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Second Home: An Investment and Income Opportunity

By Peter Keers May 06, 2024 Lifestyle

The decision to purchase a second home triggers a host of follow-up decisions, many of them financial. Of course, there is the question of how to pay for the home and the many ongoing costs of owning a real estate asset. That huge subject will be covered in a separate blog. In this installment, we’ll discuss how owning a second home can be viewed as an investment and how it might generate income.

Second Home as an Investment

Some purchase a “second home” purely as an investment and never live there. Many others consider the property they purchase as a home they actually live in for part of the year. They, too, need to understand the property’s investment outlook.

Real estate can fluctuate in value. Yet Americans have gotten used to values that have appreciated over time. While there have been downturns (the 2008 housing bubble, for example), owning real estate over the past few decades has generally been a winning proposition.

Of course, value appreciation also depends on one’s time horizon. Since many second homeowners purchase later in life, the time for such a property to gain in value will not be as long as for their primary residence. Therefore, expectations of significant value gains on a second home must be tempered. A worst-case scenario was experienced by residents of coastal Florida, who endured shocking hurricane losses.

However, if the main reason for owning a second home is to have a pleasant part-time place to live, then any value appreciation is a bonus.

Second Home as an Income Source

A second home can also generate rental income, which may be the only way some families can afford one. However, a second homeowner must consider some critical questions before becoming a landlord.

Can You Afford It?

Maintaining the property as a rental will result in extra costs. First, there’s the decision to rent through Airbnb, VRBO, or another short-term rental platform or go it alone. While Airbnb, for example, has brand recognition and handles marketing, most hosts pay a service fee of around 3% for every booking, while the renter pays between 10-15%. These service fees cover rental listing management on the platform website, customer service, liability insurance and other costs. Owners also need to abide by Airbnb policies.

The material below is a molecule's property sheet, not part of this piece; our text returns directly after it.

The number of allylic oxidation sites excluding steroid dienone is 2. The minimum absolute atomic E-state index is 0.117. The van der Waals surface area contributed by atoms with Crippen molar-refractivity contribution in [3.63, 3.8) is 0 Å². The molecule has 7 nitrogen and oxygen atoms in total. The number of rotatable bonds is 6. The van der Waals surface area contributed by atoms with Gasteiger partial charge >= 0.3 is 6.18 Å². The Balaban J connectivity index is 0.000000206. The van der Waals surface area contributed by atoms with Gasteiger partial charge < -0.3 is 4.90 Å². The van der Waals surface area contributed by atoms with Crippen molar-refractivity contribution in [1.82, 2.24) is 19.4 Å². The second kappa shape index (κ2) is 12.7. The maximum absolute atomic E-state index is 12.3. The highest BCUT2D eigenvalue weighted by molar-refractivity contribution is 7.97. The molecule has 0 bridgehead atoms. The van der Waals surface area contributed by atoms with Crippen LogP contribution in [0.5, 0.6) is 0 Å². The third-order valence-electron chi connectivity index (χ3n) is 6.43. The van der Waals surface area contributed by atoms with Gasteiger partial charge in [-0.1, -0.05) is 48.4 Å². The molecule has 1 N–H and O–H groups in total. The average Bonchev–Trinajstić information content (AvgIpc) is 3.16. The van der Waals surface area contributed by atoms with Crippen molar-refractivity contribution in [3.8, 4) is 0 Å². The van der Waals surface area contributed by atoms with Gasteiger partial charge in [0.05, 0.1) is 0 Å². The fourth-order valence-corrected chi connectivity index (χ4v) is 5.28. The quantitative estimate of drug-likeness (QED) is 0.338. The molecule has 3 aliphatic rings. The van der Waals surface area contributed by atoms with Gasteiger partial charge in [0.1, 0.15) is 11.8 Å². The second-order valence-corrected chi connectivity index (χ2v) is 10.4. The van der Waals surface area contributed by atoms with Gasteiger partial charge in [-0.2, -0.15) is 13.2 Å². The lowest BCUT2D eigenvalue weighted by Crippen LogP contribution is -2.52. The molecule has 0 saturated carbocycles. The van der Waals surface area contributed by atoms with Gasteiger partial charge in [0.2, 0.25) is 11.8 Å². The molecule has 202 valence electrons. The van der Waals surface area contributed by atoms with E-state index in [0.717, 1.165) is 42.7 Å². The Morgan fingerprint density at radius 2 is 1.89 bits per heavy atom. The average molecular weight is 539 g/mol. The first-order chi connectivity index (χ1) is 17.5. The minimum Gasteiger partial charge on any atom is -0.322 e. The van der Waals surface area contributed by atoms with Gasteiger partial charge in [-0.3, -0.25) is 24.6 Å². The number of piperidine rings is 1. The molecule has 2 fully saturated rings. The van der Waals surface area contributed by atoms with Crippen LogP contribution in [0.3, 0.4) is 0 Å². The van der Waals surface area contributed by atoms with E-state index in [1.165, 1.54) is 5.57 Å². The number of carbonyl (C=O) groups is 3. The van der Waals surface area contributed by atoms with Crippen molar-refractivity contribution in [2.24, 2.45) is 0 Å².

If going it alone, the homeowner can make their own rules but must handle all the marketing, coordination and insurance costs. This can involve much work but will put more of the rental revenue in the landlord’s pocket.

There are other costs that the landlord will need to cover in either case:

  • Prepping for renters – deep cleaning, decluttering and setting up locked owner’s closets and cabinets.
  • Cleaning between rentals – many owners hire third-party vendors for cleaning.

Okay with the HOA?

If the home is covered by a homeowner’s association (HOA), renting may be subject to HOA rules. Local governments may also have laws regarding certain kinds of rentals.

Have Enough Time?

Landlording can be an exhausting task. First, time is needed to prepare the property to be a rental. Then, keeping the books, marketing, managing the tenants, and maintaining the property takes considerable time. For an extra cost, accountants, lawyers, or property management companies can handle many of these tasks.

Can You Handle the Stress?

Landlording can be stressful. It’s an “on-call” job where the homeowner needs to be available to handle tenant calls 24/7. Even without 2:00 AM phone calls, keeping up with the day-to-day demands of keeping the property in working order can be physically and emotionally taxing. Again, a property management firm can be retained to take on these tasks.

Comfortable “Sharing”?

How comfortable are you sharing your second home with strangers? Despite your best efforts, renters can inflict a wear and tear toll on the property. Also, most part-time landlords maintain a locked owner’s closet to store their personal items when renters are in the house.